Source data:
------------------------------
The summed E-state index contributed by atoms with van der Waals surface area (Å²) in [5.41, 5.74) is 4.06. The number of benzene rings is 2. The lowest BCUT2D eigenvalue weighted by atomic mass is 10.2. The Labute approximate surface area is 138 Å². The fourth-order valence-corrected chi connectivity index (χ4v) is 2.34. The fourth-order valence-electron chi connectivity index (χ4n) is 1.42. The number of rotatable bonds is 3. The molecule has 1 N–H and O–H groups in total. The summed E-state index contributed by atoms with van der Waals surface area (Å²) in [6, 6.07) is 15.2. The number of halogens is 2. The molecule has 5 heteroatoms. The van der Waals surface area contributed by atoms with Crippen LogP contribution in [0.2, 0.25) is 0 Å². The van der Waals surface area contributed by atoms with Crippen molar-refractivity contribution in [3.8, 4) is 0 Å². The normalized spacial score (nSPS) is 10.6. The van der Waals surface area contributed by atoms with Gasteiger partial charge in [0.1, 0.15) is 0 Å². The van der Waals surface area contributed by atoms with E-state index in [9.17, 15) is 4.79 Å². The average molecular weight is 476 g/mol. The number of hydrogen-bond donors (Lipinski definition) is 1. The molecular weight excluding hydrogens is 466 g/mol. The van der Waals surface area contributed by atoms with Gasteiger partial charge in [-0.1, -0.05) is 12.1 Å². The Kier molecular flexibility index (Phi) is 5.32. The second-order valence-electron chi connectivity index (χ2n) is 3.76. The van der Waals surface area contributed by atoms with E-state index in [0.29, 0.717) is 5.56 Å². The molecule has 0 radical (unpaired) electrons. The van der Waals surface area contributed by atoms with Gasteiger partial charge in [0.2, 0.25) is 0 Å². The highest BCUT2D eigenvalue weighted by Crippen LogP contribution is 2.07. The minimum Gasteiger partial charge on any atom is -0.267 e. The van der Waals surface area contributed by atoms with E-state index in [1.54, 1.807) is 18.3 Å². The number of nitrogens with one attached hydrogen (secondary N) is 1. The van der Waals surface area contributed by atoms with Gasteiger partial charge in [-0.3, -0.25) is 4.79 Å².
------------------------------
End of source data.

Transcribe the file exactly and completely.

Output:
The summed E-state index contributed by atoms with van der Waals surface area (Å²) in [5.41, 5.74) is 4.06. The number of benzene rings is 2. The lowest BCUT2D eigenvalue weighted by atomic mass is 10.2. The Labute approximate surface area is 138 Å². The fourth-order valence-corrected chi connectivity index (χ4v) is 2.34. The fourth-order valence-electron chi connectivity index (χ4n) is 1.42. The number of rotatable bonds is 3. The molecule has 1 N–H and O–H groups in total. The summed E-state index contributed by atoms with van der Waals surface area (Å²) in [6, 6.07) is 15.2. The number of halogens is 2. The molecule has 5 heteroatoms. The van der Waals surface area contributed by atoms with Crippen LogP contribution in [0.2, 0.25) is 0 Å². The van der Waals surface area contributed by atoms with Crippen molar-refractivity contribution in [3.8, 4) is 0 Å². The normalized spacial score (nSPS) is 10.6. The van der Waals surface area contributed by atoms with Gasteiger partial charge in [0.1, 0.15) is 0 Å². The van der Waals surface area contributed by atoms with E-state index in [9.17, 15) is 4.79 Å². The average molecular weight is 476 g/mol. The number of hydrogen-bond donors (Lipinski definition) is 1. The molecular weight excluding hydrogens is 466 g/mol. The van der Waals surface area contributed by atoms with Gasteiger partial charge in [-0.1, -0.05) is 12.1 Å². The Kier molecular flexibility index (Phi) is 5.32. The second-order valence-electron chi connectivity index (χ2n) is 3.76. The van der Waals surface area contributed by atoms with E-state index in [0.29, 0.717) is 5.56 Å². The molecule has 0 radical (unpaired) electrons. The van der Waals surface area contributed by atoms with Gasteiger partial charge in [0.2, 0.25) is 0 Å². The highest BCUT2D eigenvalue weighted by Crippen LogP contribution is 2.07. The minimum Gasteiger partial charge on any atom is -0.267 e. The van der Waals surface area contributed by atoms with E-state index in [1.54, 1.807) is 18.3 Å². The number of nitrogens with one attached hydrogen (secondary N) is 1. The van der Waals surface area contributed by atoms with Gasteiger partial charge in [-0.3, -0.25) is 4.79 Å².